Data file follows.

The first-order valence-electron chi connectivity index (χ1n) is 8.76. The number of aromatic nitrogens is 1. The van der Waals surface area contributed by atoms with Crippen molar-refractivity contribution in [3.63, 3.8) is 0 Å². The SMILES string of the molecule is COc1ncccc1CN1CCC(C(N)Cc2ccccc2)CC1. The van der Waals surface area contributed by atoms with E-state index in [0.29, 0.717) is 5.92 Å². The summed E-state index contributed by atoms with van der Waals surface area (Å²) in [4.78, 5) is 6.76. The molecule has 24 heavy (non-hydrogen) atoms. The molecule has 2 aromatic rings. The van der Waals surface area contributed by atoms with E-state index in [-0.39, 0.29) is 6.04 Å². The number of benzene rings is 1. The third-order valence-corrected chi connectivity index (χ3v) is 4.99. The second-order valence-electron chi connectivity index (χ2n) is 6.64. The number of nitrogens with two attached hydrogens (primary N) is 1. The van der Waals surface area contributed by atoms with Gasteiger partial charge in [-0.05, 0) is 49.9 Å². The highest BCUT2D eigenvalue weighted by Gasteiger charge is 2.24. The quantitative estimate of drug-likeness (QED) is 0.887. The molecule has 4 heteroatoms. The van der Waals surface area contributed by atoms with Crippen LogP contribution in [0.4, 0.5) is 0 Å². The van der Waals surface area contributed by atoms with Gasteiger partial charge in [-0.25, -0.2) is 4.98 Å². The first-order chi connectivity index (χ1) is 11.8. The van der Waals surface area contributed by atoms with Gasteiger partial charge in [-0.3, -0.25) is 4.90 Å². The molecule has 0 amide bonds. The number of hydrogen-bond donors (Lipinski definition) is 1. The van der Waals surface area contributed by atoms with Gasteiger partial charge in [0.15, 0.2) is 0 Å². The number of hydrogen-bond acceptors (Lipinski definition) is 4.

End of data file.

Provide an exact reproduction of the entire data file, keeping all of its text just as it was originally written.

The first-order valence-electron chi connectivity index (χ1n) is 8.76. The number of aromatic nitrogens is 1. The van der Waals surface area contributed by atoms with Crippen molar-refractivity contribution in [3.63, 3.8) is 0 Å². The SMILES string of the molecule is COc1ncccc1CN1CCC(C(N)Cc2ccccc2)CC1. The van der Waals surface area contributed by atoms with E-state index in [0.29, 0.717) is 5.92 Å². The summed E-state index contributed by atoms with van der Waals surface area (Å²) in [4.78, 5) is 6.76. The molecule has 24 heavy (non-hydrogen) atoms. The molecule has 2 aromatic rings. The van der Waals surface area contributed by atoms with E-state index in [-0.39, 0.29) is 6.04 Å². The number of benzene rings is 1. The third-order valence-corrected chi connectivity index (χ3v) is 4.99. The second-order valence-electron chi connectivity index (χ2n) is 6.64. The number of nitrogens with two attached hydrogens (primary N) is 1. The van der Waals surface area contributed by atoms with Gasteiger partial charge in [-0.05, 0) is 49.9 Å². The highest BCUT2D eigenvalue weighted by Gasteiger charge is 2.24. The quantitative estimate of drug-likeness (QED) is 0.887. The molecule has 4 heteroatoms. The van der Waals surface area contributed by atoms with Crippen LogP contribution in [0.4, 0.5) is 0 Å². The van der Waals surface area contributed by atoms with Gasteiger partial charge in [-0.25, -0.2) is 4.98 Å². The first-order chi connectivity index (χ1) is 11.8. The van der Waals surface area contributed by atoms with Gasteiger partial charge in [-0.3, -0.25) is 4.90 Å². The molecule has 0 amide bonds. The number of hydrogen-bond donors (Lipinski definition) is 1. The van der Waals surface area contributed by atoms with Gasteiger partial charge in [0.15, 0.2) is 0 Å². The number of hydrogen-bond acceptors (Lipinski definition) is 4.